Online Bullying a Growing Problem

By Beacon Staff

While some schools are embracing the use of smart phones and other electronic devices as learning tools in classrooms, the contemporary trend of students using social media to harass and bully peers is a growing problem.

It’s known as “cyberbullying,” an imprecise label for online activities ranging from reams of teasing text messages to sexually harassing group sites and other online public forums like Facebook and Twitter, said Jason Parce, the School Resource Officer at Glacier High School.

The days when “bullying” could be equated to stolen milk money are of a bygone era, and schools these days are confronted with complex questions on whether and how to deal with cyberbullying, according to Parce, who in his five years at Glacier has seen the phenomenon explode as mobile devices become increasingly ubiquitous among teenagers.

A 2010 study by the Cyberbullying Research Center, an organization founded by two criminologists who defined bullying as “willful and repeated harm” inflicted through phones and computers, said one in five middle-school students have been negatively affected.

The study, which surveyed a random sample of 4,441 youth between the ages of 10 and 18 from a large school district in the southern United States, identified mean or hurtful comments and rumors spread online as the most common form of cyberbullying.

Nationwide, suicides have been traced to bullying, underscoring the fragile self-esteem of teenagers and the damaging consequences of mistreatment by peers.

“Usually students will target things that the individual can’t control — their looks, socioeconomic status, social relationships, romantic relationships. That’s especially tough for these kids because their relationships are huge,” Parce said.

Parce said the problem is compounded when it occurs on sites like Facebook, where students air out school drama or slander others in a thread that is then “liked” and commented on.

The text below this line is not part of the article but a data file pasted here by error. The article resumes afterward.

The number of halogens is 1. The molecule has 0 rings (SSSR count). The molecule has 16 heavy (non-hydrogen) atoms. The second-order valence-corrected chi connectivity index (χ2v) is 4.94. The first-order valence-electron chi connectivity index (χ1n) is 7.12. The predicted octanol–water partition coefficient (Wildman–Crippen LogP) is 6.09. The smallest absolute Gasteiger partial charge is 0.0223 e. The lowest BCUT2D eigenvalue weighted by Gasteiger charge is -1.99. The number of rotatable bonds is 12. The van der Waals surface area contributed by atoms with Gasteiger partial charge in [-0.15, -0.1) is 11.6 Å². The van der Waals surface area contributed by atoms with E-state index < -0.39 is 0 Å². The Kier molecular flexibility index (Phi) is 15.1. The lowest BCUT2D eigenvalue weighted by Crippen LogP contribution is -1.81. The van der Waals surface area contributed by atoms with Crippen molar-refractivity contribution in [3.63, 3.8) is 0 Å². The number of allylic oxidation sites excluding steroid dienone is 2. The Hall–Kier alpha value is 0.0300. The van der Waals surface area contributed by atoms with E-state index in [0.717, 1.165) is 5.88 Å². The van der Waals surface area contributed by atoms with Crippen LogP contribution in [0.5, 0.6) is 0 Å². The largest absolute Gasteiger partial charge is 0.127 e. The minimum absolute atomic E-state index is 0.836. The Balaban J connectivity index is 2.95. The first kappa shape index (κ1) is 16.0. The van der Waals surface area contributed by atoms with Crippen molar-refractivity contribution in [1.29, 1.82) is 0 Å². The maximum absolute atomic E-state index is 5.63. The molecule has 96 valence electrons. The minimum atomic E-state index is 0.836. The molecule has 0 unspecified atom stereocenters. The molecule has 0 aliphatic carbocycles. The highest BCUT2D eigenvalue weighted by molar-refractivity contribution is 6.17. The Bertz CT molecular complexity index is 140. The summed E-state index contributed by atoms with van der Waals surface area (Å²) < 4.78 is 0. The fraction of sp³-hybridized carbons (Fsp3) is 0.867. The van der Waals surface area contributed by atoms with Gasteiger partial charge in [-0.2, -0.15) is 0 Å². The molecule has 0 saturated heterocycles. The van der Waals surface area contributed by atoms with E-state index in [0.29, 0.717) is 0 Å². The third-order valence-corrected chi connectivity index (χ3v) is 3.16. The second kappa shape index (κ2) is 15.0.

“They feel like they’re being bullied by the whole school,” he said. “We are noticing that one single Facebook comment can disrupt the educational environment to the point that kids can’t even go into class. They’re missing school and falling behind. Their grades suffer. Their attendance suffers. What kids need to realize is that once they put that out on Facebook, everybody sees that comment.”

He added, “It’s almost as if kids just don’t have any qualms about harming others when there’s no face-to-face interaction. That’s one thing I’ve seen change in the five years since I’ve been here. It’s much harder to say these negative things face to face.”

At Kalispell School District 5, strict policies are in place to curb cyberbullying, and Parce regularly gives presentations to educate students, parents and teachers about the problem, which in some cases has led to criminal charges, he said. Raising awareness about the gravity of cyberbullying will help make students aware of the consequences of their actions.

“They don’t teach you about this stuff in the police academy and they don’t teach you this stuff in the School Resource Office academy. The only reason you are going to know about this is by being in the school,” Parce said.

In some cases, Parce has been in touch with Facebook to have a post or thread removed. He said the social media site has cooperated with his requests.

“Once it’s out there you can’t bring it back. So what we’ve tried to do is get in touch with Facebook and get a quicker response. Usually they will remove it within 24 hours. That’s pretty powerful when Facebook is willing to cooperate with us,” he said.

A negative Facebook comment can be ignored, or students can counter-comment to deflect the original poster’s malicious intent.

But the best remedy for cyberbullying is for peers to stand up for one another.

“A lot of the cyberbullying is stopped by the general student populations” he said. “They will make counter-comments and those get liked, and then nobody is feeding on it and liking the original comment.”

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